“The odds of going to the store for a loaf of bread and coming out with only a loaf of bread are three billion to one” –Erma Bombeck
It wasn’t supposed to be like this. I was supposed to be slaving away behind a slab of wood. Wearing a suit. Making money. Being a serious adult. How on earth did I find myself in a motel room with a woman who thought the FBI was building a drugs factory under her house? Bloody hell! How could this have happened?
It did happen. I also know how it started.
I was trapped in a dead end job. Depressed. Lost. Frustrated. I was unimaginably fed up with myself and everyone else. Then it happened. Change happened. I watched the movie The Motorcycle Diaries and I experienced a dramatic shift in my life. It made me see what was staring me in the face. A life of adventure and connection was what I truly sought.
Not a life sitting behind a slab of wood.
The journey in the movie that Che Guevera took from Buenos Aires to Caracas had shifted something in my soul. About bloody time too! But what wasn’t supposed to happen was being stuck in this motel room with cinnamon*
With my new-found freedom coursing through my veins I had decided to take a trip across America relying on the kindness of strangers. I wanted to put my corporate life behind me. I wanted to seek out people. I wanted change. What better way to do this than travel from Times Square to the Hollywood sign with $5 in my pocket and a lofty goal of finding myself.
I would have to rely entirely on strangers for food, accommodation and transport. Basically everything. I couldn’t accept any money. Only acts of generosity.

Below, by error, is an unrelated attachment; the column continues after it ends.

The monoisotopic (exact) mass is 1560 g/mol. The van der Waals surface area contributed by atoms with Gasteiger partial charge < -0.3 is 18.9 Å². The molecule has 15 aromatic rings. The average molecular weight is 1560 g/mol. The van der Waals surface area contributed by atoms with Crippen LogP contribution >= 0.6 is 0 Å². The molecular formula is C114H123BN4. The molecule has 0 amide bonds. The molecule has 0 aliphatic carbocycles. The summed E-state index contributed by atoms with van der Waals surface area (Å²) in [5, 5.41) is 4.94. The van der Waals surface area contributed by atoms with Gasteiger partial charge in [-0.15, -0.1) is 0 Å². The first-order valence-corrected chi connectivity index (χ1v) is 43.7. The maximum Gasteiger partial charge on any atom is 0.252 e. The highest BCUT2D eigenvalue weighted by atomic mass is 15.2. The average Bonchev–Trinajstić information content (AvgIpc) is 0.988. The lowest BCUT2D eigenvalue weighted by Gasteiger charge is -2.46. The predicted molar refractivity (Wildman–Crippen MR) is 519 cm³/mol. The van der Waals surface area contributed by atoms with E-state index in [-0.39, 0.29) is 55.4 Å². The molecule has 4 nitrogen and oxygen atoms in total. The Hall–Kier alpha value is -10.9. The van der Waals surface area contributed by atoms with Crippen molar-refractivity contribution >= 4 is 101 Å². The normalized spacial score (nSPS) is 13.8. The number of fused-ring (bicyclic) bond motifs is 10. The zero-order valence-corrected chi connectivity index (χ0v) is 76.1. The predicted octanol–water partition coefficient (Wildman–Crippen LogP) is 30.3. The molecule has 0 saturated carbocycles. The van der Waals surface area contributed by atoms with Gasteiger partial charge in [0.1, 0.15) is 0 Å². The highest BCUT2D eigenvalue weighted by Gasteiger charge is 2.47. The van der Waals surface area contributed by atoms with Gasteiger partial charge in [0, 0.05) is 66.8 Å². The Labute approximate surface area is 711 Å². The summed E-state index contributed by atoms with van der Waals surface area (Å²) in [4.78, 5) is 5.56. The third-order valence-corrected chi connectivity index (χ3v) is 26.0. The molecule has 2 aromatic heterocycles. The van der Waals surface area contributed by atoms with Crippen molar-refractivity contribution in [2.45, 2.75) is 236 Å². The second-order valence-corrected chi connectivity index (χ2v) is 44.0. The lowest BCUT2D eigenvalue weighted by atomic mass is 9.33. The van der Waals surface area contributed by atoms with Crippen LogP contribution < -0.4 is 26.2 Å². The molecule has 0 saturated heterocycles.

So, back to Cinnamon. I had met her on the bus from Washington to Richmond and she was quite a character. Apart from believing that the FBI was building a drugs factory under her house she was convinced that she was being targeted for assassination. That her mother was a white witch.
She did very graciously offer to put me up for the night and that is how I ended up in a motel room with cinnamon.
The colorful stories don’t end there. Oh no! She was but the beginning. My trip across America put me in contact with a wide array of crazy and interesting characters. It also put me right in the kind beating heart of the America I know and love so dearly. After all it was a wave of generosity that got me to my goal of reaching the Hollywood sign.
Here are some of those stories…
I stayed the night in a blood stained motel room. Faced down a couple of pimps in New York (well, if cowering behind a lamppost constitutes facing down…). Was nearly murdered by an Indianapolis drug dealer (ok, this maybe a slight exaggeration, but the police were called…)
Along with these wild stories I received kindness on an epic scale. A lady in Chicago gave me the keys to her home when she wasn’t even going to be there. “Just leave the keys in the flowerpot” she said. I found my way to a small leafy town in Illinois called Galesburg where they raised over $100 to buy me a train ticket to Denver.
In addition to the astonishing acts of kindness, I met a sprinkling of some of Americas finest. A highlight being my friend Gene: who was a former navy officer present at the zenith of the Cuban missile blockade.
People from all walks of life helped to make my trip across America a life changing and defining moment in this mans life. Ever since I completed that journey I have wanted to give back. I wanted to repay the kindness and generosity showed to me by perfect strangers. A kindness and generosity that helped inspire this Englishman to live fully.
To celebrate the launch of my book, Amazing Adventures of a Nobody, I will be retracing my steps from Times Square back to the Hollywood sign. This time it is I who will be offering kindness. I am driving a vintage London cab for charity and giving people free rides along the way.
Hopefully I will bump into Cinnamon…
*Not her real name. She insisted on going by this code name